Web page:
Art & Photography / In Pictures

Lace and Fashion: On Aura Tout Vu

The International Centre of Lace, Calais, presents Sensations: On Aura Tout Vu

On Aura Tout Vu
On Aura Tout Vu Photography by Frédéric Collier

In celebration of the fifth anniversary of the opening of The International Centre for Lace, this month the museum presents On Aura Tout Vu: Sensations, detailing the fantastical, glittering world of designers Livia Stoianova and Yassen Samouilov. “It is couture, but a little twisted,” explains curator Lydia Kamitsis. "They are not couturiers, although they know the tricks of the trade; nor are they fashion followers, although they master the medium perfectly."

“It is couture, but a little twisted" — Lydia Kamitsis

The Bulgarian designers graduated from the National Academy of Art in Sofia in the early 1990s before launching On Aura Tout Vu, which roughly translates as You Think You’ve Seen it All. Their witty and imaginative couture costumes incorporate a number of eccentric and everyday items including spoons, forks, lemons and watches, blended with elaborate crystals, fur and of course, lace. “We were stopped at customs with this one,” explains Samouilov in reference to their dress made from hanging watch fobs. “As we had a big, ticking bag… they thought it might be a bomb.” Their stag headpieces and flamboyant corsetry has been worn by the likes of Lady Gaga, Ivana Wong and a host of royals.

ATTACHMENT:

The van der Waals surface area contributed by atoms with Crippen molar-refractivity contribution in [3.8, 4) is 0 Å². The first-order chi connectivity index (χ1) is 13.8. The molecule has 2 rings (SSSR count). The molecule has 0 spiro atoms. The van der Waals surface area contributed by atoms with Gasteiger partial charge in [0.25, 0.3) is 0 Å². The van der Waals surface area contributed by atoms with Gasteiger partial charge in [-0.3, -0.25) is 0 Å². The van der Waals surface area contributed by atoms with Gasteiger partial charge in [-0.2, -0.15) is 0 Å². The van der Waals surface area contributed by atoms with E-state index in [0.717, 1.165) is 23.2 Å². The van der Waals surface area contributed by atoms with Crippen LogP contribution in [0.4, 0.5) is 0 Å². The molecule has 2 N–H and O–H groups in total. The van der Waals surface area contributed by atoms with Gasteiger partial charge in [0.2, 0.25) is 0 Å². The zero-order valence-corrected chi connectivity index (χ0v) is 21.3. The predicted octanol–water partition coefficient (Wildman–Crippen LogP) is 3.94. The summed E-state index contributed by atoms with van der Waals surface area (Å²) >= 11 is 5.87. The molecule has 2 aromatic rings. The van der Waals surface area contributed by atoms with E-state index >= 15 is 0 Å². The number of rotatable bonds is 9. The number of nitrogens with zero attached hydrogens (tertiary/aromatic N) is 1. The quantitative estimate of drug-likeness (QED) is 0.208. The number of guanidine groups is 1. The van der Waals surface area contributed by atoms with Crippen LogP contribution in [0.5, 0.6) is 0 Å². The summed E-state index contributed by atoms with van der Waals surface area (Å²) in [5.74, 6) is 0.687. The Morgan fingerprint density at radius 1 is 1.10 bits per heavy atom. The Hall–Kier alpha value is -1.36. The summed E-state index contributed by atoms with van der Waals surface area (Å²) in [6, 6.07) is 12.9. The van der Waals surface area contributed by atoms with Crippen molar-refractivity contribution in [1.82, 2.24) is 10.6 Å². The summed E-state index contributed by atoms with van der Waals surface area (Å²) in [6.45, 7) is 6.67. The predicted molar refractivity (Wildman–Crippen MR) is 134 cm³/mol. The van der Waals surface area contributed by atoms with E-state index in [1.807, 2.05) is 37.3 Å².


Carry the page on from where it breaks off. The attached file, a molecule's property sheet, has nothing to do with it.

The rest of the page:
Calais has spent many years reaffirming itself as Europe’s promotional hub and resource centre for lace. The museum houses 2,500 metres of lace within their permanent collections, covering four centuries of hand craftsmanship. They hold five working Lever’s lace machines, tracing back the history of mechanical lace as well as an impressive digital catalogue. The intricities of lace are astonishing: it would take hours and sometimes days to produce one square centimetre. It was a highly lucrative industry in its time, with lace makers placing their looms within wooden boxes, so that those working on either side would not steal their designs.

On Aura Tout Vu previously created a series of hybrid mythical creatures and dolls for an exhibition at the Nouveau Musée National de Monaco, which hang throughout the space, alongside literary scrolls from Theophile Gautier and Jane Austin to Oscar Wilde, most poignantly his 1924 verse in which he wrote, “All dress is fancy dress, is it not, except our natural skin?”

On Aura Tout Vu: Sensations is at The International Centre for Lace untll December 31.

Text by Mhairi Graham